But when someone asks me about structure or the use of adverbs and adjectives, I am completely at a loss as I just read and enjoy the characters (or hate the characters, occasionally).
        I couldn’t even figure out why all the characters in Jodi Picoult’s “My Sister’s Keeper” could speak, but all my characters speaking didn’t. Once I figured out that we had to be in the present and my characters had to be speaking to someone, I was able to do it. But I still don’t know why it worked for Picoult. I just know she had to do it that way as her protagonist dies in the story.
        Anyway, that’s just me. If I were able to step out and look at a story, it would mean FOR ME, that it isn’t a good story.
        I did it in a class for Richard Ford’s “Independence Day.” That was easy as I didn’t really like the book. When we read “All the Pretty Horses,” it was much harder to do because I loved that novel. And Cormac McCarthy is no easy read!
        Thanks for giving us a place to discuss this very interesting topic! 😉 ❤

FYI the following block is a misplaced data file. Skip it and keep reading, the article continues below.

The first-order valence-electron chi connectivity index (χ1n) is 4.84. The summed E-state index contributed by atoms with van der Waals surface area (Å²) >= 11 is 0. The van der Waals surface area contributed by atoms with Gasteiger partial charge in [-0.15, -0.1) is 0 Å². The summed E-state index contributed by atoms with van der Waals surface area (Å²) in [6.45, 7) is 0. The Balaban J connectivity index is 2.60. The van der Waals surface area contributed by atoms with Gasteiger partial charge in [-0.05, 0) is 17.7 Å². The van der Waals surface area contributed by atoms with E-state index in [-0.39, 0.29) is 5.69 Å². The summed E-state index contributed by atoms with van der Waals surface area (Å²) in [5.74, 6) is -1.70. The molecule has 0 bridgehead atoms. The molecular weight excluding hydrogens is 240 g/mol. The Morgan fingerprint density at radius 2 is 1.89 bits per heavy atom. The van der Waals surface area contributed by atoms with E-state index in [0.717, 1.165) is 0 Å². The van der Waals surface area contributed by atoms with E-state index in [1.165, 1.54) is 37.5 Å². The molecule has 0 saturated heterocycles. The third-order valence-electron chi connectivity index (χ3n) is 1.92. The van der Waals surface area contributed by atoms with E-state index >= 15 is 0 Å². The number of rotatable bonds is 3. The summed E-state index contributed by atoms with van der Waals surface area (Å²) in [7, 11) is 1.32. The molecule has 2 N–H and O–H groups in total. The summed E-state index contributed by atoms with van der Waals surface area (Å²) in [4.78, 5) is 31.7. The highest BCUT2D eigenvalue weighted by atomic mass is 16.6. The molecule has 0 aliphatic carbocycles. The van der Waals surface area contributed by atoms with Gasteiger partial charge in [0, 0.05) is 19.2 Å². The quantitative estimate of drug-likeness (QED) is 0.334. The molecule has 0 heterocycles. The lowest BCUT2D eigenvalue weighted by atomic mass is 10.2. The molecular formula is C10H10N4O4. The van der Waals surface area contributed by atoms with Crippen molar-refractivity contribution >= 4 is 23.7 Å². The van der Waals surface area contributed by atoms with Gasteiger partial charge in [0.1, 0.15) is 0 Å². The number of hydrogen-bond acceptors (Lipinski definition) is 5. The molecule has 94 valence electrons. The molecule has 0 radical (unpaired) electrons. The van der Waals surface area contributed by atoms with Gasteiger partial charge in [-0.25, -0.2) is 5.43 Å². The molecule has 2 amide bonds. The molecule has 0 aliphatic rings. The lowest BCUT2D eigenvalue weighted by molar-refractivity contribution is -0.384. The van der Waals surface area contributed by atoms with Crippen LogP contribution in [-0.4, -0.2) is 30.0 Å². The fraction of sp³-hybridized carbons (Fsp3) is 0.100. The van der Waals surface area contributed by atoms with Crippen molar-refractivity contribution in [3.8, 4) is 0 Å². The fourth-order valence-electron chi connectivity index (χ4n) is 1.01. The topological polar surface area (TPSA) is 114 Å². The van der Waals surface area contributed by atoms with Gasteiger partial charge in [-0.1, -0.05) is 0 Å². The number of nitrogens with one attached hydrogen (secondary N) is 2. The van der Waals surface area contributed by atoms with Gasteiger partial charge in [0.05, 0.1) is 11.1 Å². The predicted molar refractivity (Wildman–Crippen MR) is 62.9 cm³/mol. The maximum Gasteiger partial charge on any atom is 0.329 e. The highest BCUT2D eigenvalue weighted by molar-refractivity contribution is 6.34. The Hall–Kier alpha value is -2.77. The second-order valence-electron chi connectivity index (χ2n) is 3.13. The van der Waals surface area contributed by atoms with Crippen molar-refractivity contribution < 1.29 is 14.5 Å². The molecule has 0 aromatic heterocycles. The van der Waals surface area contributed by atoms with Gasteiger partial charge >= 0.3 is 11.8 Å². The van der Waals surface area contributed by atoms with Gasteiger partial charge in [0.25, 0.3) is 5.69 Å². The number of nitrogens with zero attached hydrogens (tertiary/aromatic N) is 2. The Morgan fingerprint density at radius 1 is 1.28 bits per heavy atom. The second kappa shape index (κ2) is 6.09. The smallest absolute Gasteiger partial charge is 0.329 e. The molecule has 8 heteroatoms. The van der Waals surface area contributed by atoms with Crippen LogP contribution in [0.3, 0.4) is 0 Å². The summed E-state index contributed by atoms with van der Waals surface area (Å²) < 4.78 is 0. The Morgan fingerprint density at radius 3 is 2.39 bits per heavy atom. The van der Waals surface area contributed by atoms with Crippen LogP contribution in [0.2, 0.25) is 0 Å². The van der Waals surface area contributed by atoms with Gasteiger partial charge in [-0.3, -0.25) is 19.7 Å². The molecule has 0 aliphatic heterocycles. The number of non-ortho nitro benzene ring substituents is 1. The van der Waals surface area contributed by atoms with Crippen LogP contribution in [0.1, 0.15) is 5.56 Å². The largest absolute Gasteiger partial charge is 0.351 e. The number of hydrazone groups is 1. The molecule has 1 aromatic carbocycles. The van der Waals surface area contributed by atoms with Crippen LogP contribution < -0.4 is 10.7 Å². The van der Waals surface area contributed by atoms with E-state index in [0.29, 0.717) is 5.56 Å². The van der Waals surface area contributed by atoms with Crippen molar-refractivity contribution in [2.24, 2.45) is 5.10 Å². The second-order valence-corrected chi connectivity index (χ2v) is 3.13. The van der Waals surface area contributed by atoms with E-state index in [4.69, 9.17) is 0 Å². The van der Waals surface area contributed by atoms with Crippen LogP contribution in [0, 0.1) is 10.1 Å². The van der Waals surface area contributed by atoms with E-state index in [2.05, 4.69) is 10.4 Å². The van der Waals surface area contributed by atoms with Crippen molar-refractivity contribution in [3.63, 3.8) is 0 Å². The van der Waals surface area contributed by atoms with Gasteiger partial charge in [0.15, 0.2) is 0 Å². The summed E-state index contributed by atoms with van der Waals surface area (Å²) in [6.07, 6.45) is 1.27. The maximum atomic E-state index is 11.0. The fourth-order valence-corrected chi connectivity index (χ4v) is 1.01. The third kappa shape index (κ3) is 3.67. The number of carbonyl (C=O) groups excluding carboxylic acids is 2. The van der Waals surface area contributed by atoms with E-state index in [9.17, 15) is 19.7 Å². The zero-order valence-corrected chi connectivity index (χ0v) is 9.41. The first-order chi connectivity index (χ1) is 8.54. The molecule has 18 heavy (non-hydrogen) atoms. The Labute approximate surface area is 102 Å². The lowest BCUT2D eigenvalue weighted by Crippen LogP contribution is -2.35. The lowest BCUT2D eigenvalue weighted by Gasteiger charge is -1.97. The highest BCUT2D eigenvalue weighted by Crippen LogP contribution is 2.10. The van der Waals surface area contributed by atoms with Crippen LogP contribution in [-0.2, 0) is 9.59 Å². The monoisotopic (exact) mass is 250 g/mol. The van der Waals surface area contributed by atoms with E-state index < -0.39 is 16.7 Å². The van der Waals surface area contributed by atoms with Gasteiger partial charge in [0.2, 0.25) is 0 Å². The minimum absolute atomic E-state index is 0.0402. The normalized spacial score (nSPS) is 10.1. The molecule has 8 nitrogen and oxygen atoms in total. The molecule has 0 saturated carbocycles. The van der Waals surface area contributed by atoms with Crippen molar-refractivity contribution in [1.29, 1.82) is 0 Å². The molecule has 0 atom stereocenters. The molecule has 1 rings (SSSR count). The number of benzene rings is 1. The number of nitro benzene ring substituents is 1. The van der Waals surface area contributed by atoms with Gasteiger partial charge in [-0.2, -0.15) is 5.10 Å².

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  13. Reblogged this on sherriemiranda1 and commented:
    I have to admit I love my book too much. Always have. It was in my mind for more than 30 years that I would write this story of the Salvadoran civil war. I had no idea though that it would end up looking like it does though. I am very proud of my first baby and looking forward to working on the prequel again, very soon. 😉 ❤

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  14. This has been reflagged about ten times already! Let’s all come back here and let Jo know how many times it gets reflagged from our site! I’m going to share it on my FB page too!
    Jo, I’d love to know what you write. Is there a link here to your work?

    Like